It may also not care about profits or getting six sigma precision to its no checkout process. Amazon Go may be accounted for as another retention tool to keep their brand top of mind at lunch. Just like Prime Video.

Store closing! Everything on Sale (including the lease)

To find downtown real estate, Amazon go will benefit from the ongoing retail apocalypse. Over 6,700 stores closed in the first three quarters of 2017 alone. It’s a great opportunity to take over leases of closing stores at discount.

Amazon may also choose to partner with another retailer and establish Go stores within their stores, as it did with Kohls. Macy’s may fit the profile. Amazon Go could access top notch downtown real estate, which is worth more than Macy’s market value itself, while Macy’s gets more foot traffic.

My milkshake tastes better than yours

Mr. Bezos has had a string of successes in disrupting industries. It first crushed Barnes & Noble. It now dominates the smart speaker market after beating Apple and Google to the punch. It’s now threatening Facebook and Google’s golden goose: advertising revenue.

Breaking into groceries has however been challenging. Before buying Whole Foods, it commanded only 0.19% of the market (Whole Foods adds another 1.21%). Wal-mart and Kroger dominate the market as customers still prefer to visit physical stores to get bananas and milk.

In trying to disrupt the industry, Amazon offers a confusing array of grocery options. A search for Milano cookies on Amazon.com yields:

  • 36 packs of 1oz bags for $36 with Amazon Prime
  • 7.5oz bag of cookies for $3.36 with Amazon Pantry
  • 7.5oz bag of cookies for $3.29 with Amazon Fresh

One can also get food and household items through Prime Now, Dash Buttons, Amazon Restaurant, and most recently, Whole Foods. All to fight hunger.

These initiatives are increasingly sources of internal tension at the firm. They compete to sell the same thing. There will come a point where some initiatives will be shut-down, just as it scaled back Amazon Fresh.

Amazon Go’s growth could therefore be limited by competing investments in other grocery projects. Politics and data storytelling may decide its fate.

Help wanted: Behavioral Analysts

Beyond engineering challenges, Amazon and retailers will need a small army of consumer behavioral analysts to sift through customer browsing footage and help design store layouts. They’ll play a critical role in facilitating customer decision making and maximizing impulse buying. It will be challenging.

As described by behavioral analysts themselves, the work is less data-crunching and focuses rather on observing how customers interact with products and make decisions [13]. This means retailers can’t simply change responsibilities on their army of data scientists. Human skills are required, and PHD graduates tend to lack them.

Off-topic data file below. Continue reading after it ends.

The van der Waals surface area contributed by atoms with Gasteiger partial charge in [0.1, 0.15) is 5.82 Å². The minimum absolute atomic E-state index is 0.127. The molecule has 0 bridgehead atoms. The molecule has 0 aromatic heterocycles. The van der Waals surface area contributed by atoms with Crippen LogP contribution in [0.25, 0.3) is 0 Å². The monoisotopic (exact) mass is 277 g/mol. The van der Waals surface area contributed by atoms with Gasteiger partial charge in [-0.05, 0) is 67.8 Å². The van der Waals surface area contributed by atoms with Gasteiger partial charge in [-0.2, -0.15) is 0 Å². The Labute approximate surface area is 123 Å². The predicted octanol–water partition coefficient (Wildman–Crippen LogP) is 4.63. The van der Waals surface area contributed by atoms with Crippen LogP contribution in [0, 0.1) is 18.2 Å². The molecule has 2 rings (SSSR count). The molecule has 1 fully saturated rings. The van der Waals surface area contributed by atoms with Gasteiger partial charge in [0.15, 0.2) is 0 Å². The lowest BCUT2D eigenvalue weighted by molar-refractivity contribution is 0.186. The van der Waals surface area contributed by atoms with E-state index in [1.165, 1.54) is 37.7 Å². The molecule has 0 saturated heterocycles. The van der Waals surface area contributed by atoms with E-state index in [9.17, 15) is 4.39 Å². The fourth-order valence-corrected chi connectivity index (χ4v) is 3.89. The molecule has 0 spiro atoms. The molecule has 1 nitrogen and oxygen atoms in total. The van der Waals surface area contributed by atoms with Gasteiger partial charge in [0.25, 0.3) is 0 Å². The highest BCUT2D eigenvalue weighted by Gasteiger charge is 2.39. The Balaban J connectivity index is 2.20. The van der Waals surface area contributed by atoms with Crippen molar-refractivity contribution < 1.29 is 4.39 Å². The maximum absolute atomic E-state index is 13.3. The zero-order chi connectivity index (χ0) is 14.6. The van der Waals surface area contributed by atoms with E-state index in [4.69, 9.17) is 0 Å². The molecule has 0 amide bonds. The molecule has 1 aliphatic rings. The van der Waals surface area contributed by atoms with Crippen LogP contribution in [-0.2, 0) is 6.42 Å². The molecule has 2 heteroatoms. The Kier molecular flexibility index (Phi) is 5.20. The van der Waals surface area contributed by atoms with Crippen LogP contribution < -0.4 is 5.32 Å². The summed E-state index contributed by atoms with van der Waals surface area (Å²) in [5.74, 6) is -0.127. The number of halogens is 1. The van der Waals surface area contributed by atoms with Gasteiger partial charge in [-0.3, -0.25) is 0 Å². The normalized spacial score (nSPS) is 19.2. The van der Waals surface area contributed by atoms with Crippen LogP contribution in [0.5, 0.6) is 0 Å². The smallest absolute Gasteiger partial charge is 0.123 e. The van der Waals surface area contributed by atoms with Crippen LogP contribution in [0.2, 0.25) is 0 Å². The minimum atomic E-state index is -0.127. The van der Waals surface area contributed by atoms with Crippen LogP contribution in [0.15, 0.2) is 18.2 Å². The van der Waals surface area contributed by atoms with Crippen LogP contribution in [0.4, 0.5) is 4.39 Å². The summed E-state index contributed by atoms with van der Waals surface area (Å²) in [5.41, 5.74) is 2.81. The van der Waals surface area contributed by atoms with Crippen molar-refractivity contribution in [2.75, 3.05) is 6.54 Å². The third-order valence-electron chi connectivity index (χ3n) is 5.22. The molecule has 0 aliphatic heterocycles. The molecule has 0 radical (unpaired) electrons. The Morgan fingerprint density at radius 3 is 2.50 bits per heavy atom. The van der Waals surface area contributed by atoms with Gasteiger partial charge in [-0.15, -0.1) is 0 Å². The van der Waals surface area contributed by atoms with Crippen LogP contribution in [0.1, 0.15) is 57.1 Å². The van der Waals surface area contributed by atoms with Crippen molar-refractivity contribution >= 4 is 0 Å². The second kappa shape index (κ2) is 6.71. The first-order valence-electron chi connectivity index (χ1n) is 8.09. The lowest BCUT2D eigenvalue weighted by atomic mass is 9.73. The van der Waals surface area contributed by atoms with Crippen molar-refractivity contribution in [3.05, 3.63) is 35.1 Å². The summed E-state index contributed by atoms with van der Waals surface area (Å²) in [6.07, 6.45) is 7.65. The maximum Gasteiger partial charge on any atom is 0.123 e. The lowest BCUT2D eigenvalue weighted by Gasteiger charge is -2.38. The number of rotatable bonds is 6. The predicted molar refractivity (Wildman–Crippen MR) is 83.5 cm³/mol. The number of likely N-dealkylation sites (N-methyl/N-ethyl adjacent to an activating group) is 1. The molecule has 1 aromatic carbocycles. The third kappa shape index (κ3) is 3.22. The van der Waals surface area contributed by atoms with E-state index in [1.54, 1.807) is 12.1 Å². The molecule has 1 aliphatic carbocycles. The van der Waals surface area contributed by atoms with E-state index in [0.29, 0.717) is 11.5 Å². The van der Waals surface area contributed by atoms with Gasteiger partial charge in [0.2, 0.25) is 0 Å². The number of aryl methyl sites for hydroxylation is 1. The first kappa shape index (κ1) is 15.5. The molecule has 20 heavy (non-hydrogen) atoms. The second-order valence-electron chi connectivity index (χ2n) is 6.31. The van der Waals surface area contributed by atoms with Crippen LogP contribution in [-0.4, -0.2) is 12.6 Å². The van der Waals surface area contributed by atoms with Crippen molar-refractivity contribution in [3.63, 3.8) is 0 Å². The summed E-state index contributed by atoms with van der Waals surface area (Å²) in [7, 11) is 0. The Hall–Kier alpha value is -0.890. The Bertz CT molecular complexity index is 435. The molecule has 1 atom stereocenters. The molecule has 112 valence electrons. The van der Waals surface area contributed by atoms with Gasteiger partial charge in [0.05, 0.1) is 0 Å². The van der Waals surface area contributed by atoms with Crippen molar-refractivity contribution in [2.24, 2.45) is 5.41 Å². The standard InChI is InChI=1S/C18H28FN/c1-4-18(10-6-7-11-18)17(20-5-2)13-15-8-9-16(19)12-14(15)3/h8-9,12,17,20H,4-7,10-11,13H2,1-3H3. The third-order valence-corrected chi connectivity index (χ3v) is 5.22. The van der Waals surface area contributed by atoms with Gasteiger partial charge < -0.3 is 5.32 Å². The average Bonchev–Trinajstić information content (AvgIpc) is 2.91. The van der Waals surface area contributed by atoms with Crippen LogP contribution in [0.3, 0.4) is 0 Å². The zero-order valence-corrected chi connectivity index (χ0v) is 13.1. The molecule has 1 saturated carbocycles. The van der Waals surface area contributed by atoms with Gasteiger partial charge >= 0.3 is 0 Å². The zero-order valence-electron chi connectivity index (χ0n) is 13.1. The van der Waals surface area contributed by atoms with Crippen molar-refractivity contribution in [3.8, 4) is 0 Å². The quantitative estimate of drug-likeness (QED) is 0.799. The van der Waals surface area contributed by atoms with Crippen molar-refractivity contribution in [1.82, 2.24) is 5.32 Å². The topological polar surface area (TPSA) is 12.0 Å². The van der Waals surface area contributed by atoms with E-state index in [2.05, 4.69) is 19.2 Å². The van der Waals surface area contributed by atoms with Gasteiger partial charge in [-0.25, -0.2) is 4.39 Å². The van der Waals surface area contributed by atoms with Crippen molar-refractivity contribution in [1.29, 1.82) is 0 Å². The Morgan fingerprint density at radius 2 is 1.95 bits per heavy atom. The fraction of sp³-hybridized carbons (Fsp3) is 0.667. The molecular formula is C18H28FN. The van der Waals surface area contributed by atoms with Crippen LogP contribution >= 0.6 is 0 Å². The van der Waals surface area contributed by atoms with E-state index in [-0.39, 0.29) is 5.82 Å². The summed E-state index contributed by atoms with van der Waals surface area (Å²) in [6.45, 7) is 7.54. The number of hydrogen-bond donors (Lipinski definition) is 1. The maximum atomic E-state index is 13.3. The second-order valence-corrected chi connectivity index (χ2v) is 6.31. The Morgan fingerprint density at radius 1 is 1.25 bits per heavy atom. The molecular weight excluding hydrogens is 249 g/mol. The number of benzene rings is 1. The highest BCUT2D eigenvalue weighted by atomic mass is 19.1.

Behavioral analysts with backgrounds in consumer marketing will be hard to find. Behavioral analysis education programs tend to focus on developmental disabilities [14]. Over 60% of articles in Journal of Applied Behavior Analysis focus on this area [15]. This means most behavioral analysts are trained to help people with autism, not retailers. The situation may slowly change as retailers offer better compensation and schools look to please employers.

Behavioral analysts are also rare regardless of specialty. A search on LInkedIn reveals around 6,200 people with a “behavior analyst” title, compared with over 62,000 “data scientists”. None of them were employed by Amazon or Wal-mart, a sign retailers haven’t yet recognized their value. Perhaps too focused on getting the technology right. The top industries employing behavioral analysts according to LinkedIn are related to healthcare (see below screenshot). Again confirming the fact finding behavioral analysts with marketing backgrounds will be difficult.

Source: LinkedIn
Please agree to our terms of service and be watched by 101 cameras

Americans value their privacy. 90% believe it to be important to control what information is collected.

Having hidden cameras monitor our every move may therefore be unsettling. Amazon customer service reps already have access to our names, home address and purchase history. Imagine if they could also access footage of us browsing their store. Slightly creepy. It’s real enough of an issue the FTC has been policing existing in store analytics providers.

Retailers may argue the technology is no different than how their websites track user clicks, but I personally feel there is something different when it comes to being physically watched. Especially without active consent. And without knowing who might be watching me.

Privacy issues could certainly bring a backlash against retailers using in store tracking systems. Uber can attest to that. It would be very hard to win people’s trust back.

No, I am not likely to recommend a friend to work at Amazon

The fact Amazon is not a cushy employer is not news. Glassdoor reports only 74% of employees would recommend their friends to work there, compared with 91% for Google.